Mauro Pesce and Adrianna Desto, Encounters with Jesus: The Man in His Place and Time.

Fortress Press, 2011. Chapter Two

In this section P. and D. offer readers their view of the itinerant lifestyle which Jesus adopted and what that lifestyle choice says about him. They commence We may wonder why Jesus began this way of life. … An anthropological analysis of places and mobility allows us to get a better grasp of his experience. … From this perspective, Jesus’ refusal of a stable residence can be defined as a continuous calling into question of the relationships and the bases of human existence (p. 25). So, there it is, the reason that Jesus became a wanderer. And even more precisely It is, in fact, this absence of a network of pre-existing relationships that gave those whom he met greater freedom to welcome or to reject his message and his lifestyle (p. 27). So what does all this mean? It means that an anthropological examination of the life of Jesus shows him to have been a driven man – a man driven with a sense of urgency and mission who basically just could not be still. But Jesus was not merely a nomad or a traveler or a pilgrim. His itinerant life was totally uncertain and exclude[d] fixed relationships (p. 29). To be sure, he had disciples who traveled with him but the usual fixed relationships of life (home, family, workplace) were abandoned by him in his quest to fulfill his mission. Jesus did not travel. He moved from place to place, he pressed forward. He went quickly – not to see places but to meet persons. … [And because country people could not travel easily, given the fact that they had to tend their farms and families], anyone who wanted to meet the country people had to go where they were (pp. 31-32). At this juncture P. and D. may have buttressed their already overwhelming case by noting the constant use of ‘immediately’ in Mark’s gospel. Mark’s use of that word certainly does portray a Jesus who is ‘on the go’ – which is exactly what our authors wish to show. Having shown Jesus as itinerant in a bold and provocative way, P. and D. do a bit of exegesis on Luke 12:22-28, which they call the ‘code of the itinerant’.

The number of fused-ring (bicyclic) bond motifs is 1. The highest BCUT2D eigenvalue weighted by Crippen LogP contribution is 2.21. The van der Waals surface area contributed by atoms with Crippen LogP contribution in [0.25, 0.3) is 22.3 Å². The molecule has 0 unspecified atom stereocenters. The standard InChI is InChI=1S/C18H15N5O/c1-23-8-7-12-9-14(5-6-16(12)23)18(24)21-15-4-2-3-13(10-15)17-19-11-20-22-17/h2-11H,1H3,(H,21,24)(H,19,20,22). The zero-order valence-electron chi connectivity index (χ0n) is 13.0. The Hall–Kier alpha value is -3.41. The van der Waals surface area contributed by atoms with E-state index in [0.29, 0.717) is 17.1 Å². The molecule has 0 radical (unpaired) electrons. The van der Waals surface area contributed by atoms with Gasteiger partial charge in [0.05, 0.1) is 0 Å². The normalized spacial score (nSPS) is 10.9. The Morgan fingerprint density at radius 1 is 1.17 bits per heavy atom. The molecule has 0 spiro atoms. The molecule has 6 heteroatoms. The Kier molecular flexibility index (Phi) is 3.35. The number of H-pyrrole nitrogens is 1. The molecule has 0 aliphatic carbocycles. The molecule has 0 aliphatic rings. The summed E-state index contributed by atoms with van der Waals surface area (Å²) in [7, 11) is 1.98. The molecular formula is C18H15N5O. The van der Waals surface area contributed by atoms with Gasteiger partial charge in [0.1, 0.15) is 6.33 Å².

Every day, Jesus starts walking again. He realizes his plan afresh, sustained by his hope in God (p. 33). But, so very interestingly, when Jesus shows up in your town it isn’t exactly a welcome thing. He’s a disruption. Jesus called people from their work to follow him: there was a collision between two trajectories, two practices, two conceptions of time. … Jesus’ time was not cyclical. His itinerancy had unforeseen elements… His conception of time was totally dominated by something urgent: the kingdom of God is close at hand… Jesus had little time, and he could not waste the time that still remained to him (p. 37). What strikes the reader here is the sense that Jesus proclaimed the inbreaking of the kingdom of God by breaking into people’s daily routines and disrupting them: just as God disrupts this world with his world. But Jesus, P. and D. insist, also was a man of solitude. In fact, they see it as immensely important that We must not underestimate the significance of this search for solitude, because it shows us that Jesus was very much aware of being different from others. It is the symptom of his need to situate himself in a space and a time of his own (p. 38). That’s insightful! FurtherHis entire religious experience moved between the two poles of attention to the people and concentration on his own inner life (p. 39). In sum, this particular chapter opens a quite intriguing window on the life of Jesus. It offers readers a perspective which they may not have considered previously and in Historical Jesus scholarship that is quite an accomplishment.

Jim West Quartz Hill School of Theology

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